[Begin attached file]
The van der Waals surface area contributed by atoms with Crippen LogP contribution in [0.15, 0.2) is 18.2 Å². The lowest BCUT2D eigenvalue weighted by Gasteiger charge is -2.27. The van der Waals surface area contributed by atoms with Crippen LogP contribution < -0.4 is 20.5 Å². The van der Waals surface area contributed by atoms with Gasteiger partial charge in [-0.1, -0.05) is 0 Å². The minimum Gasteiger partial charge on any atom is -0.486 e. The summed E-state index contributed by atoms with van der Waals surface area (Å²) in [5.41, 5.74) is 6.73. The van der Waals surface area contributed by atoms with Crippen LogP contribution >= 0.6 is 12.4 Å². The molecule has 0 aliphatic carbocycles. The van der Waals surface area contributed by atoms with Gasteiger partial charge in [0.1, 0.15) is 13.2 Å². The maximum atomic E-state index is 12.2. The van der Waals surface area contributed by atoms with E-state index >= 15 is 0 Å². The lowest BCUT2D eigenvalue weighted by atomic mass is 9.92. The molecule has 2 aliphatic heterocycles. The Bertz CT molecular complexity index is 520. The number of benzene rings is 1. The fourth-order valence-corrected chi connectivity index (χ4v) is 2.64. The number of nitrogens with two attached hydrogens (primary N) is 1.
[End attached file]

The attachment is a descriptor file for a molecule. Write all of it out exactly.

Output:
The van der Waals surface area contributed by atoms with Crippen LogP contribution in [0.15, 0.2) is 18.2 Å². The lowest BCUT2D eigenvalue weighted by Gasteiger charge is -2.27. The van der Waals surface area contributed by atoms with Crippen LogP contribution < -0.4 is 20.5 Å². The van der Waals surface area contributed by atoms with Gasteiger partial charge in [-0.1, -0.05) is 0 Å². The minimum Gasteiger partial charge on any atom is -0.486 e. The summed E-state index contributed by atoms with van der Waals surface area (Å²) in [5.41, 5.74) is 6.73. The van der Waals surface area contributed by atoms with Crippen LogP contribution >= 0.6 is 12.4 Å². The molecule has 0 aliphatic carbocycles. The van der Waals surface area contributed by atoms with Gasteiger partial charge in [0.1, 0.15) is 13.2 Å². The maximum atomic E-state index is 12.2. The van der Waals surface area contributed by atoms with E-state index >= 15 is 0 Å². The lowest BCUT2D eigenvalue weighted by atomic mass is 9.92. The molecule has 2 aliphatic heterocycles. The Bertz CT molecular complexity index is 520. The number of benzene rings is 1. The fourth-order valence-corrected chi connectivity index (χ4v) is 2.64. The number of nitrogens with two attached hydrogens (primary N) is 1.